The Avengers claim amongst its extensive membership, gods, veterans, mutants, master spies and billionaires, but there’s only one king. Black Panther casts an imposing shadow over the Marvel Universe, with the skills to go toe-to-toe with Captain America on the battlefield and in the lab with Tony Stark. Black Panther was created in 1966 by Stan Lee and Jack Kirby in the pages of Fantastic Four #52, as the king and ambassador of the hidden kingdom of Wakanda inside Africa with technology far surpassing any other country in the world. Black Panther works as both ruler of his people and their chief warrior, traveling the globe akin to an old-fashioned pulp hero on behalf of Wakanda.
Over the years numerous comic creators have told stories of the Black Panther both in solo series and anthologies like Jungle Action, as well as in team books like Fantastic Four and The Avengers. With all those stories floating out there (some collected, some not), it’s easy to see why someone would have trouble finding the key texts to understand T’Challa, Wakanda and the Black Panther. That’s where we come in.
Black Panther, Vol. 1: The Client: One of the chief contributors to Black Panther’s history in the past fifteen years is writer Christopher Priest. The editor-turned-writer displays one of the firmest understandings and appreciation of the character since the 70s, and in this five-issue collection he joined with Mark Texeira and Vince Evans to tell of a plot by T’Challa’s enemies to lure him outside the safety of Wakanda and into a trap in New York City. A relatively new character named Everett Ross narrates this, acting as an ideal point-of-view for readers to see just how cool, calm and collected Black Panther is. Many people have said Black Panther is on par with Batman when it comes to the methodical planning and tactical mind, and this collection has that in spades.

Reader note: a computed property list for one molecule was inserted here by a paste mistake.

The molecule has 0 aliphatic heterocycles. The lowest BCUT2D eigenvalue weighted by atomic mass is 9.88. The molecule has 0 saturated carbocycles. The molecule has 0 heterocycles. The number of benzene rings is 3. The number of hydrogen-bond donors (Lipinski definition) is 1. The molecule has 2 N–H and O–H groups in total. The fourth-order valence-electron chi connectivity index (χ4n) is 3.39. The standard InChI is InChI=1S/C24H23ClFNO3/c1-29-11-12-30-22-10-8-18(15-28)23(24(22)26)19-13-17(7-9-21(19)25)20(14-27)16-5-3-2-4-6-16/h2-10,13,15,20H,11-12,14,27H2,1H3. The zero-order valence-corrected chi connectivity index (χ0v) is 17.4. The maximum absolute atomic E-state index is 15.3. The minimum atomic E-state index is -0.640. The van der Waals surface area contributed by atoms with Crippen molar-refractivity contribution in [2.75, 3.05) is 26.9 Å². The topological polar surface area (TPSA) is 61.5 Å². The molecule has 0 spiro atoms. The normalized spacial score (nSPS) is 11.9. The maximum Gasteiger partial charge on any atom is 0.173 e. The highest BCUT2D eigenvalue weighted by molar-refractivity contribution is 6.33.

Essential Black Panther Vol. 1: This heavy tome collects two unique but disparate story runs with the Black Panther: Jack Kirby’s first ten issues of his 1977 solo series, and the core of Don McGregor’s run on the character in the anthology comic Jungle Action. With no slight to Kirby, the juicest part of this collection is without a doubt McGregor’s “Panther’s Rage” storyarc with artists Rich Buckler and Billy Graham, as they explore the idea of the Wakandan people rising up against T’Challa as their ruler. Kirby’s tales are great too, spinning yarns with T’Challa in the vein of 1940s movie reels as an adventurer ala Indiana Jones although published years prior to Dr. Jones’ debut.
Black Panther: Four The Hard Way: This great little collection shows Black Panther as a real imposing figure in the Marvel U, less a hero like Cap or Spider-Man and more a confident ruler like Dr. Doom and Namor. Seeing Black Panther play out on this kind of stage is an interesting twist on what we’ve come to know as superhero stories, and really gives you a sense of who Black Panther is. A great bonus to this is the two-part story from Fantastic Four #52-53 that was Black Panther’s debut.
Black Panther: Secret Invasion: Did you know Jason Aaron wrote Black Panther? For some reason it slipped under the radar at the time to most everyone (including myself!), but in hindsight I’ve been able to track down these issues and found something great. Teaming with artist Jefte Palo, Aaron turns this into a pure fight comic with T’Challa and the Wakandan nation rising up against the planet-wide Skrull invasion and calmly handing those green-skinned aliens their walking papers. It’s like Seven Samurai, Wakandan style.
Black Panther: Who Is The Black Panther:If you’re looking for something akin to an “Ultimate”, “Season One” or “Year One” approach to Black Panther, this is it. Reginald Hudlin and John Romita Jr. delivered a great back-to-basics approach with this storyarc. This really delves into the uniqueness of Wakanda, it’s place in the Marvel Universe, and the rich history the mantle of the Black Panther has. Of all the books listed here today, if you can only pick one to give somebody to understand Black Panther then this would be it.